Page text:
Congenital lethal motor neuron disease with a novel defect in ribosome biogenesis

Neurology. 2014 Apr 15;82(15):1322-30. doi: 10.1212/WNL.0000000000000305. Epub 2014 Mar 19.


Objective: We describe a novel congenital motor neuron disease with early demise due to respiratory insufficiency with clinical overlap with spinal muscular atrophy with respiratory distress (SMARD) type 1 but lacking a mutation in the IGHMBP2 gene.

Methods: Exome sequencing was used to identify a de novo mutation in the LAS1L gene in the proband. Pathogenicity of the mutation was validated using a zebrafish model by morpholino-mediated knockdown of las1l.

Results: We identified a de novo mutation in the X-linked LAS1L gene in the proband (p.S477N). The mutation is in a highly conserved region of the LAS1L gene predicted to be deleterious by bioinformatic analysis. Morpholino-based knockdown of las1l, the orthologous gene in zebrafish, results in early lethality and disruption of muscle and peripheral nerve architecture. Coinjection of wild-type but not mutant human RNA results in partial rescue of the phenotype.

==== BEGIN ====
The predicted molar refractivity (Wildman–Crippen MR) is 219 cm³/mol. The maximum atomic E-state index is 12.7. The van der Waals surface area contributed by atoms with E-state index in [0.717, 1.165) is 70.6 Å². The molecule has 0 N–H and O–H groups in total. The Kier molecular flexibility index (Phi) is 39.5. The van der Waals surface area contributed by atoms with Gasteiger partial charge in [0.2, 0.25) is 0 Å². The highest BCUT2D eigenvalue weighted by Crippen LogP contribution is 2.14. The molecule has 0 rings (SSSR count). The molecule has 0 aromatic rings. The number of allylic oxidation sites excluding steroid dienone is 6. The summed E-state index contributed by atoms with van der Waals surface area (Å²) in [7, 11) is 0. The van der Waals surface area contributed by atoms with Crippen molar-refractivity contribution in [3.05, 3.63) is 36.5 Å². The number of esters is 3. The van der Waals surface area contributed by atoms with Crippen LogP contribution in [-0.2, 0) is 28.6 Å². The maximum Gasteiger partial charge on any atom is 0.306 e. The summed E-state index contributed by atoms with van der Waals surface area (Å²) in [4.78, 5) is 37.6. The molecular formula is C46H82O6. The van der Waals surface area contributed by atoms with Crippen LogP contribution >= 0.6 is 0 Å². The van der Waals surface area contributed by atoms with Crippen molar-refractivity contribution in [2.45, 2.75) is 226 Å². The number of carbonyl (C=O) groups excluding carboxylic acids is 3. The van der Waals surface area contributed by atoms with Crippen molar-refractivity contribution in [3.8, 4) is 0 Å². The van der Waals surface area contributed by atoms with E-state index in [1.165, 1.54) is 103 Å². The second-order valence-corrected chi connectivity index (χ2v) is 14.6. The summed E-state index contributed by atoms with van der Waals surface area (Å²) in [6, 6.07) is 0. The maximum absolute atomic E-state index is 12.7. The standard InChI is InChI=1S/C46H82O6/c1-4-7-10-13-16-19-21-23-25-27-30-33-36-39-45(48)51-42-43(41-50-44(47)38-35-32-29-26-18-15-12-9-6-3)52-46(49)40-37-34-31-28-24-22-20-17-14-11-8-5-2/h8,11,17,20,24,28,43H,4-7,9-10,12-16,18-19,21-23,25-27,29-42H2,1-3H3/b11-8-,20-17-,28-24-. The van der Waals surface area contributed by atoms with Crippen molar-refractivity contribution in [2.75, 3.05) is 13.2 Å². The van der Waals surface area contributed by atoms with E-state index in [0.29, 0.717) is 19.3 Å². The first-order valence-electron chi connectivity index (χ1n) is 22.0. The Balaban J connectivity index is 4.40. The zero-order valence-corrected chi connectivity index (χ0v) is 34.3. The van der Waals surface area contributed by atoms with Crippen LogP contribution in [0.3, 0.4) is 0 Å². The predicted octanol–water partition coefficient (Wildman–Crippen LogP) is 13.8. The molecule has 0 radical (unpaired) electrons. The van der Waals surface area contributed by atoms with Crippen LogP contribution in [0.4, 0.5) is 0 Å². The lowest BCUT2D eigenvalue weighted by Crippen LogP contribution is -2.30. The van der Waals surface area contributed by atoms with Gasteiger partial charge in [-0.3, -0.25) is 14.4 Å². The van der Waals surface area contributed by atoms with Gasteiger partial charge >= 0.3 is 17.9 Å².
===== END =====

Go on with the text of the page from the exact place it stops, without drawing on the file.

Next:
Conclusion: We report a patient with a SMARD phenotype due to a mutation in LAS1L, a gene important in coordinating processing of the 45S pre-rRNA and maturation of the large 60S ribosomal subunit. Similarly, the IGHMB2 gene associated with SMARD type 1 has been suggested to have an important role in ribosomal biogenesis from its role in processing the 45S pre-rRNA. We propose that disruption of ribosomal maturation may be a common pathogenic mechanism linking SMARD phenotypes caused by both IGHMBP2 and LAS1L.

Publication types

  • Research Support, N.I.H., Extramural

MeSH terms

  • Animals
  • Genotype
  • Humans
  • Infant
  • Infant, Newborn
  • Muscular Atrophy, Spinal / congenital
  • Muscular Atrophy, Spinal / genetics*
  • Muscular Atrophy, Spinal / metabolism
  • Mutation
  • Nuclear Proteins / genetics*
  • Nuclear Proteins / metabolism
  • Ribosomes / metabolism*
  • Zebrafish


  • Las1L protein, human
  • Nuclear Proteins